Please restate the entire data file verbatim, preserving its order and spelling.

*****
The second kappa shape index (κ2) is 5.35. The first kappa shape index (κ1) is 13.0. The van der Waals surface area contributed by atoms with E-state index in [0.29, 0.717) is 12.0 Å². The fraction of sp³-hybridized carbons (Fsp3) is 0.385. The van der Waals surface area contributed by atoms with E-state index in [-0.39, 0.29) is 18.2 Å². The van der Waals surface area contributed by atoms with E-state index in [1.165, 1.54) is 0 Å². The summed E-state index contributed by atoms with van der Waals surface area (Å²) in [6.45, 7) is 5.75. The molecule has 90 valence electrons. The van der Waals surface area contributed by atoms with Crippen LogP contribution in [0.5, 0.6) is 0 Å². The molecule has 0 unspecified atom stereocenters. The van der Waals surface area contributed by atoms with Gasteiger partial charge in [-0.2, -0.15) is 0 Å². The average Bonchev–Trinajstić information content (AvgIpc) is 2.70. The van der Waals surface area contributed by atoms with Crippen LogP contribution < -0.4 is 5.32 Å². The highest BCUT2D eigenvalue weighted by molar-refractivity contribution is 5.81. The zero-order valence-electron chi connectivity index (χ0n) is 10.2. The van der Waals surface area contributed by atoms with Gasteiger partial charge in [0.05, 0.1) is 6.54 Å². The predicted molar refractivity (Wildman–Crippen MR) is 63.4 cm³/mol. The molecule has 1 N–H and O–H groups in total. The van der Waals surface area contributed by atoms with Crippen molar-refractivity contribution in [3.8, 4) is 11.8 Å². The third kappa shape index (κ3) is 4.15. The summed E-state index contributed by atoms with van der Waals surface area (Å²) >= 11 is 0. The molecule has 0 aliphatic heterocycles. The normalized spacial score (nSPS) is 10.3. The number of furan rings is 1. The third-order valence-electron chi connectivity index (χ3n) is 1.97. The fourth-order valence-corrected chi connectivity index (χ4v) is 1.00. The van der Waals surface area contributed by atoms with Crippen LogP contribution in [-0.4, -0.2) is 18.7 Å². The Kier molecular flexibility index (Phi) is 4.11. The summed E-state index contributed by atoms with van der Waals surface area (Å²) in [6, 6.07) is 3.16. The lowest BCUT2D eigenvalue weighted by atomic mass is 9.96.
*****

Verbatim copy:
The second kappa shape index (κ2) is 5.35. The first kappa shape index (κ1) is 13.0. The van der Waals surface area contributed by atoms with E-state index in [0.29, 0.717) is 12.0 Å². The fraction of sp³-hybridized carbons (Fsp3) is 0.385. The van der Waals surface area contributed by atoms with E-state index in [-0.39, 0.29) is 18.2 Å². The van der Waals surface area contributed by atoms with E-state index in [1.165, 1.54) is 0 Å². The summed E-state index contributed by atoms with van der Waals surface area (Å²) in [6.45, 7) is 5.75. The molecule has 90 valence electrons. The van der Waals surface area contributed by atoms with Crippen LogP contribution in [0.5, 0.6) is 0 Å². The molecule has 0 unspecified atom stereocenters. The van der Waals surface area contributed by atoms with Gasteiger partial charge in [-0.2, -0.15) is 0 Å². The average Bonchev–Trinajstić information content (AvgIpc) is 2.70. The van der Waals surface area contributed by atoms with Crippen LogP contribution < -0.4 is 5.32 Å². The highest BCUT2D eigenvalue weighted by molar-refractivity contribution is 5.81. The zero-order valence-electron chi connectivity index (χ0n) is 10.2. The van der Waals surface area contributed by atoms with Gasteiger partial charge in [0.05, 0.1) is 6.54 Å². The predicted molar refractivity (Wildman–Crippen MR) is 63.4 cm³/mol. The molecule has 1 N–H and O–H groups in total. The van der Waals surface area contributed by atoms with Crippen molar-refractivity contribution in [3.8, 4) is 11.8 Å². The third kappa shape index (κ3) is 4.15. The summed E-state index contributed by atoms with van der Waals surface area (Å²) >= 11 is 0. The molecule has 0 aliphatic heterocycles. The normalized spacial score (nSPS) is 10.3. The number of furan rings is 1. The third-order valence-electron chi connectivity index (χ3n) is 1.97. The fourth-order valence-corrected chi connectivity index (χ4v) is 1.00. The van der Waals surface area contributed by atoms with Crippen LogP contribution in [-0.4, -0.2) is 18.7 Å². The Kier molecular flexibility index (Phi) is 4.11. The summed E-state index contributed by atoms with van der Waals surface area (Å²) in [6, 6.07) is 3.16. The lowest BCUT2D eigenvalue weighted by atomic mass is 9.96.